In fact, 95% of Far Cry: New Dawn players were happy to use subtitles throughout the game when they were started by default. The one-handed control option in Uncharted 4 (which enables users to access all inputs using one hand) has been used by one third of its players.

Accessibility for all also means making more sustained actions in gameplay toggle-able. When directing a character to walk for a long time or firing a weapon repeatedly, users have to hold a button or joystick for an extended period of time, which is not only difficult for people with restricted mobility, it can cause repetitive strain injuries in players. Toggling means players don’t have to keep hitting inputs to repeat an action. Game developers at Remedy, makers of Control, have already made walking toggle-able to improve accessibility, and it consequently lets players better take in their environments (and graphics) whilst walking. 

Not being accessible will cost you

Companies may fear that accessibility is expensive, but the reality is that lost sales due to inaccessible games is far higher. One in four adults in the United States live with a disability, and two-thirds of Americans play video games. That’s a substantial demographic gaming companies should cater to, and yet 6.2 million individuals say they cannot play games because of their disability.

Having a smaller budget is no excuse not to be accessible either. Estimates show that a game has to sell more than half a million copies to be profitable, and even games in the indie space have committed to inclusive design precisely because they know the long-term advantages it brings. A great example is AirBust, a game where users have to deflect “bursters” away from their balloons using a bat that mirrors their real-life movements. The developers chose to flip the gyro-stabilized camera used to detect movements in order to assist players who are in a wheelchair or have limited dexterity. They made the decision relatively early on in the commercialization stage, when working with a modest budget.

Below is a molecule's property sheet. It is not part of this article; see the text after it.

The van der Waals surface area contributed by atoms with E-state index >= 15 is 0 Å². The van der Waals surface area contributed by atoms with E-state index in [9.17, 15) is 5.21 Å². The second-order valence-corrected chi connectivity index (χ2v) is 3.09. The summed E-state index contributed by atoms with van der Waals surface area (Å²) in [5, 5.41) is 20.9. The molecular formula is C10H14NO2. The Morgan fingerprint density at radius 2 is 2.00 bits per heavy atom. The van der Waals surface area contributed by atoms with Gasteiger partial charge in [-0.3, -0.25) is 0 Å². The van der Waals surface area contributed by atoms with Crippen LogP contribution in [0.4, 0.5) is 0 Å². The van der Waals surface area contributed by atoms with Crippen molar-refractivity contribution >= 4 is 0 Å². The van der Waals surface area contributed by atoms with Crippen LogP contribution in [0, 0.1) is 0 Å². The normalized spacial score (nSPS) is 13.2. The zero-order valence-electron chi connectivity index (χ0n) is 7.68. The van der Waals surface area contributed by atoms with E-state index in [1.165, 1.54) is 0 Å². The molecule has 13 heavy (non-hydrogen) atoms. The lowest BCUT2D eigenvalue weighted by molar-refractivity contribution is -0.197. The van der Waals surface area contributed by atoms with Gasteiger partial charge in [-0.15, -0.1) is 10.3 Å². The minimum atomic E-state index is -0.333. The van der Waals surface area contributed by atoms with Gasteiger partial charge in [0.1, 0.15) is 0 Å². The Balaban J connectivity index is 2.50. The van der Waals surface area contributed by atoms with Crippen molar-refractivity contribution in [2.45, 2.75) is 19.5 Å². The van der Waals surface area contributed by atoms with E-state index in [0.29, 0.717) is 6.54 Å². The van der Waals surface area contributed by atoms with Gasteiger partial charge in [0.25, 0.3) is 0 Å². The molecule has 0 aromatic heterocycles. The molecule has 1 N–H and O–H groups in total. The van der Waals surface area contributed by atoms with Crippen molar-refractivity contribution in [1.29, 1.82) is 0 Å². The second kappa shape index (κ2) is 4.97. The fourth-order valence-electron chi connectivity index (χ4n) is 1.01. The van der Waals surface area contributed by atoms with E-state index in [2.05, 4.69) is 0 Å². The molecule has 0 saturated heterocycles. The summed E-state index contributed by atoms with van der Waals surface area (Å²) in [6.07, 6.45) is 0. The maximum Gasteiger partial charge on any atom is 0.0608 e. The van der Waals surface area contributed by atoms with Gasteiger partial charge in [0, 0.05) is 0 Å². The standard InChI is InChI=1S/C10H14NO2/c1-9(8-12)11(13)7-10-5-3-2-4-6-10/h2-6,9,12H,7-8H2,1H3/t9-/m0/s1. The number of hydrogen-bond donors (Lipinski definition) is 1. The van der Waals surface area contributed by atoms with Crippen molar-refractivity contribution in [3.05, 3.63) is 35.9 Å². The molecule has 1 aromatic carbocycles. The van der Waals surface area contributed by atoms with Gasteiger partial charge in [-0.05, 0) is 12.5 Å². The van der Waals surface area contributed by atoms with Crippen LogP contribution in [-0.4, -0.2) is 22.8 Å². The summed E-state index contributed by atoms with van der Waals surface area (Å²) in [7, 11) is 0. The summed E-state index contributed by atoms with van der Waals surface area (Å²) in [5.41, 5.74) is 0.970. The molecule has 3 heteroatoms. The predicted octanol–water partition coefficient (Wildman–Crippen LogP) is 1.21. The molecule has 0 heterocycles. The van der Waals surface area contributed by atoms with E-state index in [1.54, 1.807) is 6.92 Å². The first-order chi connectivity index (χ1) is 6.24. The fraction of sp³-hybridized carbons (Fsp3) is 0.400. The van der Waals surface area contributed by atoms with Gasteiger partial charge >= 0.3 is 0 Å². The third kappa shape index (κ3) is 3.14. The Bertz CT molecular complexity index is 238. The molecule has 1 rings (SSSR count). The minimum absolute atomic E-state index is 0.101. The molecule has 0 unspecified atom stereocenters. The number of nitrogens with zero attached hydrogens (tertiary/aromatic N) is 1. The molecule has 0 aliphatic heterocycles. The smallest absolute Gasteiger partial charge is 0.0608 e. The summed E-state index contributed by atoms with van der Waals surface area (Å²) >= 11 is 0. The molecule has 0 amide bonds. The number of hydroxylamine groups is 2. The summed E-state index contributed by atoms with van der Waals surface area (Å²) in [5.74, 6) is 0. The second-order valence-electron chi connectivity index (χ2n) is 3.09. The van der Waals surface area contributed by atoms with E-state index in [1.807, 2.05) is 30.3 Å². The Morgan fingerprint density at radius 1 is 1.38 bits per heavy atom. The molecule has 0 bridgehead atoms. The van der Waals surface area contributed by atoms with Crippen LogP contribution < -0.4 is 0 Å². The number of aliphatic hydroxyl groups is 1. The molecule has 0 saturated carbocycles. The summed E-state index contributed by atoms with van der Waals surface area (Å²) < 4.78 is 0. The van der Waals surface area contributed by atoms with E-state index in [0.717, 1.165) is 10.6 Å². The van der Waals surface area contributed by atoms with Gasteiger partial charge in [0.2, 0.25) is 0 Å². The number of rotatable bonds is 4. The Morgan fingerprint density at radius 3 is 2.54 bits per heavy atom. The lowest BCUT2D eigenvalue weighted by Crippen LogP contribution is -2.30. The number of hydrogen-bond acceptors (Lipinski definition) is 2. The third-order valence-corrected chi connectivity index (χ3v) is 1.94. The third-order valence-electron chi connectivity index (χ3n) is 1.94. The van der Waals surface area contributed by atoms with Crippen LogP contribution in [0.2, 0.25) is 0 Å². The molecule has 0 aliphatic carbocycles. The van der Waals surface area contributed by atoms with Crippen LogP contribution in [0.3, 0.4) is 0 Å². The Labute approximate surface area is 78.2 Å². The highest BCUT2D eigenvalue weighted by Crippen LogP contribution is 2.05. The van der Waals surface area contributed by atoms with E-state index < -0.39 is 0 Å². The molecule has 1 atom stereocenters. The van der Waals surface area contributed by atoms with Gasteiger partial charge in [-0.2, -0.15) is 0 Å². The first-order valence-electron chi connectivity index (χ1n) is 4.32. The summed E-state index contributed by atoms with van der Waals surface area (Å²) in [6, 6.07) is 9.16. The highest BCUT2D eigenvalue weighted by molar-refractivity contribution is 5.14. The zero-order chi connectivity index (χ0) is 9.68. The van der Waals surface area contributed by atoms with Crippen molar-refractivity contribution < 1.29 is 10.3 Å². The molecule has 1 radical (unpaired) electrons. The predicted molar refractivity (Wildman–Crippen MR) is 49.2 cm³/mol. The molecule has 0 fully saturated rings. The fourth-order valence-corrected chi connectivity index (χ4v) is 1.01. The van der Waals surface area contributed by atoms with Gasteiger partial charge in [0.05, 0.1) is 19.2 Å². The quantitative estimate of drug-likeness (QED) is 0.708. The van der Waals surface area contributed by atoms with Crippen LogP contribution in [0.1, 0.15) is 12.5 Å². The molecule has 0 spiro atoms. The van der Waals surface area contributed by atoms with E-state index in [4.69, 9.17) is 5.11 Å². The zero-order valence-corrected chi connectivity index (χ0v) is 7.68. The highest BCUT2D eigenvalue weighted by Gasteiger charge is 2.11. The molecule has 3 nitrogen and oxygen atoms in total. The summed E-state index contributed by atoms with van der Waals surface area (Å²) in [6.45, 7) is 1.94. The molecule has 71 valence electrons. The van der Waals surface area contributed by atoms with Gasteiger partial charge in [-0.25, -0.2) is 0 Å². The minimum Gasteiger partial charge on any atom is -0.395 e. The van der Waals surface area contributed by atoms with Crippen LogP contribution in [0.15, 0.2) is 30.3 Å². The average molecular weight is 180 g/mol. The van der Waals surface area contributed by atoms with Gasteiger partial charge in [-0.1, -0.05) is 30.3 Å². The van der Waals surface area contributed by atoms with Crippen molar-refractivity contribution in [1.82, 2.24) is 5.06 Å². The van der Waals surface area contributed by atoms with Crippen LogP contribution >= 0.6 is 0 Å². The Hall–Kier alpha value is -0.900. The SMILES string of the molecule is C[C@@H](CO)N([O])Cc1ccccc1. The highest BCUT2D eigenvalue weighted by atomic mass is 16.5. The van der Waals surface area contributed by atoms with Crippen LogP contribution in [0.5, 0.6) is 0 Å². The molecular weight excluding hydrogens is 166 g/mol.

So where is the industry now in general?

Well-known names in the industry have also stepped up to make accessibility more achievable for smaller companies. Indie Developer studios like Good Trouble Games are developing video games with accessibility as not only a default, but the primary driver for the theme and overarching game play are made. EA games recently opened up some of the patents for its accessibility features, such as automated systems to detect and modify colors. This open-source approach gives developers an accessibility baseline to work with, and the more the code is shared and iterated on, the more effective accessibility can be integrated across the industry. 

With so many free online communities to tap into, gaming companies can constantly be testing and collecting user feedback. Reddit is particularly powerful, as subreddits like r/disabledgamers and r/accessibility provide frank opinions around accessibility and real life experiences shared. One post highlighted that many games immediately start with a prologue that can’t be skipped, and so players have to wait until the following options screen to load subtitles or change audio settings. Developers have to keep an ear to this kind of commentary to constantly evolve their accessibility offerings. 

There’s no one-size-fits-all in accessibility, and games have to open up a multitude of pathways for participation to become inclusive. Only then will the people who create and play games advance to the next level.

Ready to get started designing more accessible games? Get your studio on a Stark Business trial, or upgrade to a Premium plan if you’re flying solo. And don’t hesitate to reach out to us at, or join the conversations in our Stark Slack Community, on LinkedIn, or on Twitter.